The basic belief that goes around in political circles is that Hillary Clinton has the Democratic Presidential nomination for the asking, and has more experience and background than anyone who could possibly run against her in the primaries, with the major exception of Vice President Joe Biden!

But it is also noted that, actually, there are two very experienced Democrats who have run for President before, along with Hillary and Joe, and yet few are paying any attention to these two men!

I am talking about former Vice President Al Gore, who lost the Presidency in 2000 to George W. Bush, despite having won the national popular vote by about 540,000, but losing the contested election in Florida in the Supreme Court case of Bush V. Gore. Also, Gore sought the Presidency in 1988, before losing the nomination to Michael Dukakis.

I am also referring here to three time Democratic Presidential seeker, California Governor Jerry Brown, who sought the nomination in 1976 and again in 1980 against Jimmy Carter, and against Bill Clinton in 1992!

Both are tested, although both are from “long ago” in many people’s minds, since Gore has never tried for public office since 2000, and sixteen years is a very long time in politics. One could say that Hillary and Joe are also from “long ago”, but they have continued to hold public office consistently since the new century began, with Hillary only “retiring” in 2013 to write her memoir on her years as Secretary of State!

Jerry Brown goes back much further having been Governor of California at age 35, serving from 1975 to 1983; then later being Oakland Mayor and California Attorney General; and then returning to the Governorship 28 years after leaving it, and becoming the oldest Governor in the history of the state in 2011, and now running for a second term at age 76.

There have been rumors that Brown would love to run again, and dog the Clintons, as he did Jimmy Carter. It would be ironic if he was to challenge Hillary as he did her husband in 1992!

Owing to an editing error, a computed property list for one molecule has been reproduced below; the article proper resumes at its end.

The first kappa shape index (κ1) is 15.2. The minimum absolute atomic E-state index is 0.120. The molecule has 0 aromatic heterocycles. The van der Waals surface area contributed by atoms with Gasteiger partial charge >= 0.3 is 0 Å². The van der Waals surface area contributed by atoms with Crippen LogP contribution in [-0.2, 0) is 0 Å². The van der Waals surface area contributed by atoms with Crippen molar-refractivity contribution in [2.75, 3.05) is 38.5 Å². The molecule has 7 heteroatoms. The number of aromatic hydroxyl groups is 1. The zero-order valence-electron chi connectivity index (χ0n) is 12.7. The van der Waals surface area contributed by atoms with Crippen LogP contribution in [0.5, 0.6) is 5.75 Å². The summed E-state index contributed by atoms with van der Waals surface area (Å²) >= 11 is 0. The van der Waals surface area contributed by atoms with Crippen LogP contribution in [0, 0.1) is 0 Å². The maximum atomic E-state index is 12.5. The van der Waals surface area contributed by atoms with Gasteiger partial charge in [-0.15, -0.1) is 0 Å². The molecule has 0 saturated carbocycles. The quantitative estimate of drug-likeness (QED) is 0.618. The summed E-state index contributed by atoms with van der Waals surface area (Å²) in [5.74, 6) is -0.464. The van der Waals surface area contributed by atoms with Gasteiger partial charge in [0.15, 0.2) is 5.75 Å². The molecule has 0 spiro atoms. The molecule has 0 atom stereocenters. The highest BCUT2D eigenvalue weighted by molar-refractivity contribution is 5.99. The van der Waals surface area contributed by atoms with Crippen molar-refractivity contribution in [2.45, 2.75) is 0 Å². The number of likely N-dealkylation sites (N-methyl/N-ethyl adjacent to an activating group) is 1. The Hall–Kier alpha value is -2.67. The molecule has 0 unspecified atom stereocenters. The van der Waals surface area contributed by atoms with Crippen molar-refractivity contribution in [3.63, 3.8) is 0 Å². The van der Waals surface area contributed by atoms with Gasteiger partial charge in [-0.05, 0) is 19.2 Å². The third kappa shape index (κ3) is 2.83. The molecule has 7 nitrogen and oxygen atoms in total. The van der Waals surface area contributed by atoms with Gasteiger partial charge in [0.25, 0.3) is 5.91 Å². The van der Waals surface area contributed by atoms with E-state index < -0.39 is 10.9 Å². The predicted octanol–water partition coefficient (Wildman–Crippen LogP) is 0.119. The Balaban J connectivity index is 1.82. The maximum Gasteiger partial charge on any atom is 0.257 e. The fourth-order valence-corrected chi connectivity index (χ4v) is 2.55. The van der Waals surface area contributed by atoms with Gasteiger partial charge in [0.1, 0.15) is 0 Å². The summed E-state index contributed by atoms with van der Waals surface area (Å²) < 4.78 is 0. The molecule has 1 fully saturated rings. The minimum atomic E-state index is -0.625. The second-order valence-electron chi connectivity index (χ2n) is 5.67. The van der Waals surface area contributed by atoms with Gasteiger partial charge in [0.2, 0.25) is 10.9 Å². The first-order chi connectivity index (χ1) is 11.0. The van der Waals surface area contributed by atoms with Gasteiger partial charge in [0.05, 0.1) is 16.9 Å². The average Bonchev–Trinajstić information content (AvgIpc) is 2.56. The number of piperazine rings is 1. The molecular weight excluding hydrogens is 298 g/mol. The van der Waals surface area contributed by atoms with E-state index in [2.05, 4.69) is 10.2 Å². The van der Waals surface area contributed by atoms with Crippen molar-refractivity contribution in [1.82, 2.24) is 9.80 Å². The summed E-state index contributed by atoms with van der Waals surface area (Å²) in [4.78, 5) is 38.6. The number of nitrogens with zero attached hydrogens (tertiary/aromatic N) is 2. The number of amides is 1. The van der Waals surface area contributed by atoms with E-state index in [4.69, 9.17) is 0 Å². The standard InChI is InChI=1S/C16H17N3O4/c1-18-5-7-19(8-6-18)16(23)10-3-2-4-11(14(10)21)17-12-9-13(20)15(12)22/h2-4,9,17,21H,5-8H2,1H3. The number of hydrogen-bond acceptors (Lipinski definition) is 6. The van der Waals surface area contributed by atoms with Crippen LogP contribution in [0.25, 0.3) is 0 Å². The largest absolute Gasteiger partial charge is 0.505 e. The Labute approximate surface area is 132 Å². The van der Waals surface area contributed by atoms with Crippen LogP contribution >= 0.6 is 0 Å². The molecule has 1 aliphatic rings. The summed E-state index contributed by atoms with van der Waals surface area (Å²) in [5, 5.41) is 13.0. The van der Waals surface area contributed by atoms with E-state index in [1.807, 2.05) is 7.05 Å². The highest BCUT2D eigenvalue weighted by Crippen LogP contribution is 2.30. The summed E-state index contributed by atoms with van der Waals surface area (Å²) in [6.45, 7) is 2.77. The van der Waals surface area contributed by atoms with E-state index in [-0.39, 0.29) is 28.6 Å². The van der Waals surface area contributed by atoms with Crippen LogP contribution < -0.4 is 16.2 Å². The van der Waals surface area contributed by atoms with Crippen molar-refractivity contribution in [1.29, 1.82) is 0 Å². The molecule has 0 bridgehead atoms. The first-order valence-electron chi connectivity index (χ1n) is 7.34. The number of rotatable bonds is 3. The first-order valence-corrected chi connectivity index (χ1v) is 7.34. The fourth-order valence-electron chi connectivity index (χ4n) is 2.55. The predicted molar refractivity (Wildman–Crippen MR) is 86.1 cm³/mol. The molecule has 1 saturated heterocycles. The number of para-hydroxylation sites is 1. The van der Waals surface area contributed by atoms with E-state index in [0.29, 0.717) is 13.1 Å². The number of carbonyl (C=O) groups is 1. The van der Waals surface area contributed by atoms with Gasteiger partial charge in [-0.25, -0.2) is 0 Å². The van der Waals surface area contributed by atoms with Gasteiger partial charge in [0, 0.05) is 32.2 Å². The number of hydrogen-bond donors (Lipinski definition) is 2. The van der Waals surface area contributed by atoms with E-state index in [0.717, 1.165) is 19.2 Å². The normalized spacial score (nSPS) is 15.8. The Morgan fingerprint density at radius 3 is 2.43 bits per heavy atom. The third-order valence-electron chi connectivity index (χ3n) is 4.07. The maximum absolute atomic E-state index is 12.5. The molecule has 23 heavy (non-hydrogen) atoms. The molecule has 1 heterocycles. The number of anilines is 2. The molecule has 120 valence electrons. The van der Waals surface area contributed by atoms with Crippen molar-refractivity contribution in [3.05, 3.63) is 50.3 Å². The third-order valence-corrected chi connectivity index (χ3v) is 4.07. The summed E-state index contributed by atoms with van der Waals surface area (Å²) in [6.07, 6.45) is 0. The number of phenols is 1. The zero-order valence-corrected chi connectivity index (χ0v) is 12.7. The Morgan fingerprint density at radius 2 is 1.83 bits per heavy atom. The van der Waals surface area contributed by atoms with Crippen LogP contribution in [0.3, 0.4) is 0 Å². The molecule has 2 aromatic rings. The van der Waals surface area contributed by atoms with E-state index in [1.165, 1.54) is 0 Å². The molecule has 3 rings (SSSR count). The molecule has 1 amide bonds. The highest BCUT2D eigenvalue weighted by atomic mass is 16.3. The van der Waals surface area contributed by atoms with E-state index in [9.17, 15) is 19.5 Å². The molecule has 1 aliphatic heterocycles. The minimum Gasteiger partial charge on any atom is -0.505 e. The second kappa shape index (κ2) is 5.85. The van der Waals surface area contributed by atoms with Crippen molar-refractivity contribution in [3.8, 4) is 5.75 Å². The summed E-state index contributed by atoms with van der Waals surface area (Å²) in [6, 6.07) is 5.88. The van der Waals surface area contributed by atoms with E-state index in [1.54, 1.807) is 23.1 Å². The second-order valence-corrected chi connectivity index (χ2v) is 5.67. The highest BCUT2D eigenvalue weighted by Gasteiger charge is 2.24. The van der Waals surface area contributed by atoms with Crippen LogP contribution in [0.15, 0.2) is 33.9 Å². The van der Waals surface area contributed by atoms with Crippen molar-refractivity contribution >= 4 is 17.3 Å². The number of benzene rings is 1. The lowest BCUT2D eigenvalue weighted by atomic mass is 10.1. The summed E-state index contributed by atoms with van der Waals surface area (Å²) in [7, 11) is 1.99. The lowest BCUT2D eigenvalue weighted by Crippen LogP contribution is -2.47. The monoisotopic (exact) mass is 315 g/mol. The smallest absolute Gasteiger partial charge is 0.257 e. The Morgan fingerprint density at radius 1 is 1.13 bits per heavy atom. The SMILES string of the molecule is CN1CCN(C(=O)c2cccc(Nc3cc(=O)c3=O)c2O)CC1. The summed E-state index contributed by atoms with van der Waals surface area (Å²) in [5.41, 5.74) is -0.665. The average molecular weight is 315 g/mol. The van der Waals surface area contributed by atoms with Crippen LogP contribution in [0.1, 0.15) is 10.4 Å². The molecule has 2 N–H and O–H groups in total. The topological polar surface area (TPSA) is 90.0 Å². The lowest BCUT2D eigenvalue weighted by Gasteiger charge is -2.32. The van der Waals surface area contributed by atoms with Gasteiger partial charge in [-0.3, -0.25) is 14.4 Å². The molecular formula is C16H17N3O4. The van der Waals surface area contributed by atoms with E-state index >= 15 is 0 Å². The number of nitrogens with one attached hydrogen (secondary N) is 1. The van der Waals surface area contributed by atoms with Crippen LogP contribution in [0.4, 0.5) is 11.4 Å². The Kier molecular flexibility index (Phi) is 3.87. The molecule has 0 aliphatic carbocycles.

Of course, Brown would be nearly 79 were he to become President in 2017, and Al Gore would be nearly 69, just five months younger than Hillary Clinton, while Joe Biden would be 74 at the time of the inauguration!

One might say that having all these “old folks” running or considering the Presidency is disturbing, and add to that mix, two liberals who are rumored to run, If Hillary chooses not to run, or possibly even if she does—Massachusetts Senator Elizabeth Warren, who would be 67 on Inauguration Day, and Vermont Senator Bernie Sanders (technically a Socialist), who would be 75.

While we are at it, why not add Secretary of State John Kerry, the 2004 Democratic Presidential nominee, to the list, with him being 73 if elected to the Presidency in 2016!

These people, all seven of them, represent a lot of talent and experience and brilliance, but ranging from 67 to 79 is NOT a good trend, particularly with the strong likelihood that the Republican Party will nominate someone much younger, probably by a full generation, or close to it, in years!

March Of Second Year Of Presidential Term Not Good Time To Assume Presidential Nominees For Next Term, Proved By History!

As March 2014 ends, Hillary Clinton is the runaway favorite for the Democratic Presidential nomination, which is comforting to her, but going by history, no guarantee of her nomination in the summer of 2016.

Witness the following facts:

Senator Ted Kennedy of Massachusetts was the front runner in polls for 1976, 1980, and 1984, in March 1974, March 1978, and March 1982.

Senator Gary Hart of Colorado was the front runner in polls for 1988, in March 1986.

Governor Mario Cuomo of New York was the front runner in polls for 1992, in March 1990.

Former Vice President Al Gore was the front runner in polls for 2004, in March 2002.

Senator Hillary Clinton of New York was the front runner in polls for 2008, in March 2006.

Former New York Mayor Rudy Guiliani was the front runner in polls for 2008, in March 2006.